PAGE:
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The Texas City Disaster . . .

Not much new at work today,mostly just looking at some YouTube videos on different WordPress themes. When I finally move our two company websites from our in-house server up to Godaddy, I want to change the WP theme to something new, and a little easier to support.




I did get some use of my Duolingo Spanish lessons when we had a order from Zaragoza, Spain. We needed some clarification on the order so I gave it a shot. And I guess it worked because I got an answer back that I could also read.

I did have to be careful, because Spain Spanish is different from Mexican Spanish is different from South American Spanish. And South American Spanish is what I’m most familiar with.

Even the address can be strange. In Columbia, South America, where I lived, 3rd floor would be translated as ‘3er Piso’, or ‘Piso 3’. But in Spain, 3rd Floor is 3°.

Yes that’s a degree sign. It actually stands for the ‘o’ in ‘piso’ or ‘floor’. And since many apartment buildings don’t have number on the doors, you can also see an address like 3°, 5a. This means ‘3rd floor, 5th door’, with the ‘a’ coming from the word ‘puerta’, the Spanish word for ‘door’.

The other problem is getting the USPS online shipping software to take these strange addresses and print out a shipping label. But we finally got the package on its way.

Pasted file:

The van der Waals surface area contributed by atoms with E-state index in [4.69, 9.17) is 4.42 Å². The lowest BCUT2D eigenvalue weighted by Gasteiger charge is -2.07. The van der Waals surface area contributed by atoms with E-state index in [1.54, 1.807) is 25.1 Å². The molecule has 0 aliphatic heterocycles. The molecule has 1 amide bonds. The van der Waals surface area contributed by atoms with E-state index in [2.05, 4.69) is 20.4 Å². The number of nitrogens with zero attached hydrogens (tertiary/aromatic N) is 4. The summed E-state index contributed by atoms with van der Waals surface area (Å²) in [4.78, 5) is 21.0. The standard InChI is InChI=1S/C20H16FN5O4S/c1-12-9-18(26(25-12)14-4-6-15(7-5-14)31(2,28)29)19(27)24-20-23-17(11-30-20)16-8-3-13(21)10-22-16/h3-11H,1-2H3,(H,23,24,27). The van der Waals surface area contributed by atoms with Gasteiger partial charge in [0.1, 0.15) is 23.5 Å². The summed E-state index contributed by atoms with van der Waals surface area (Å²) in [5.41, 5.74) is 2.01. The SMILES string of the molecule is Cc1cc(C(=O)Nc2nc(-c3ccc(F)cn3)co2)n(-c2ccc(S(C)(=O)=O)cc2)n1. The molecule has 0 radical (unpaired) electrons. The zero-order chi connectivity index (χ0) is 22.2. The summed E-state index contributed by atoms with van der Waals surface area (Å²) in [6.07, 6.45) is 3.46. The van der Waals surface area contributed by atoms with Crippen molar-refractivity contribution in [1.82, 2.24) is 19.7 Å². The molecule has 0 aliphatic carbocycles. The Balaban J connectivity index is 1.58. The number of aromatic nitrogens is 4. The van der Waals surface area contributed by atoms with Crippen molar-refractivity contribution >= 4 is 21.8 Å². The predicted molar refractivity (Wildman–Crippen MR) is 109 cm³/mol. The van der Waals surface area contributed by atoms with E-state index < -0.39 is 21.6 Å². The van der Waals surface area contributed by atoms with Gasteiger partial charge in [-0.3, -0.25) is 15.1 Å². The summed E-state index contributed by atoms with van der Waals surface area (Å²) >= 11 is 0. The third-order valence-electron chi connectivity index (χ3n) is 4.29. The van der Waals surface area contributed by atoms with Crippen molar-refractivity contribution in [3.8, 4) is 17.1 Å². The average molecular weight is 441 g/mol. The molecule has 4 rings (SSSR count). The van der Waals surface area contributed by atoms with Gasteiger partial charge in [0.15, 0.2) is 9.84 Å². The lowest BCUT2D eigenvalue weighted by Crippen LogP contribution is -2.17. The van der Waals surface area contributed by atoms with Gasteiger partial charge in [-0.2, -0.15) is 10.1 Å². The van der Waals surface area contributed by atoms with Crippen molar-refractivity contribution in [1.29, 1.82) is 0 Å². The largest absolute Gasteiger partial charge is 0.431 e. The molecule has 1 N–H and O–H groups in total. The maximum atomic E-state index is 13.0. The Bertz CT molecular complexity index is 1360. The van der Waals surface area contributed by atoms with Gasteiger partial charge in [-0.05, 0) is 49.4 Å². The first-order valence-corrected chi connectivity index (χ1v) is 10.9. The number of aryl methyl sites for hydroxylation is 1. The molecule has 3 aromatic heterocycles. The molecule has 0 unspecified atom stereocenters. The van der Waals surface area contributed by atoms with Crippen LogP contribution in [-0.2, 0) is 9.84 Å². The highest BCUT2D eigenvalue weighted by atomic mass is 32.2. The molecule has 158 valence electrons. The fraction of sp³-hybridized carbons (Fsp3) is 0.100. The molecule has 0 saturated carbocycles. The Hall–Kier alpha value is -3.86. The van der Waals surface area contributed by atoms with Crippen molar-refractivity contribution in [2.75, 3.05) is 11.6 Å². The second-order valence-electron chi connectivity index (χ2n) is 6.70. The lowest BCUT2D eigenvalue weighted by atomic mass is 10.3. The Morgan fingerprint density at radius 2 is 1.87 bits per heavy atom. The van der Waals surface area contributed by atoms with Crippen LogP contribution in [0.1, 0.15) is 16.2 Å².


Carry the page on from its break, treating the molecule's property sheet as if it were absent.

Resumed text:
When we moved to Texas and Houston in Dec. 1978, we very quickly heard about the 1947 Texas City Disaster.

On April 16th, 1947, 71 years ago today, the SS Grandcamp, tied up in the Texas City Harbor and loaded with 2,200 tons of ammonium nitrate fertilizer, caught fire and exploded, it sent a 15’ wave of water for 100 miles,  leveled over 1,000 buildings, destroyed the Monsanto Chemical Company plant, and 1000’s of cars.

Texas City Explosion 1

Then 15 hours later the nearby cargo ship High Flyer, also loaded with ammonium nitrate, exploded, killing many of the police, firefighters, medical personnel , and even sightseers, who had rushed in the area.

Officially 567 people were killed, with 63 never identified.

Texas City Explosion 2

Additionally 113 people were listed as missing, since no body parts were every found. And it is speculated that there might be 100’s of other dead, visiting seamen and their families, travelers, etc.

On a more personal note, 27 of the 28 members of the Texas City Volunteer Fire Department were killed.

So imagine how Jan felt when years later our son Chris announced that he had just been hired as a Texas City Fireman.

Tomorrow Jan and I are heading up to Baytown for a consulting gig. A friend of a friend has an access gate that is controlled by a WiFi/Internet phone app. But it doesn’t work. In fact it seems it’s never worked right.

I’ve done some research, including downloading the manual, and I’ve got some starting ideas on what the problem is, or at least one of them. I suspect that this might be one of those cases where it’s a two-part problem. So we’ll have to see.




Thought for the Day:
 

I’m always profoundly disappointed when a liar’s pants don’t actually catch on fire.

  ggfhgfh

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A Great Trip, But The Homecoming, Not So Much . . .

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We both slept late this morning, probably because it was so cold, and the bed was so warm with our heated mattress pad. And even after we got up it was slow going, but finally about noon we started getting ready for our afternoon drive.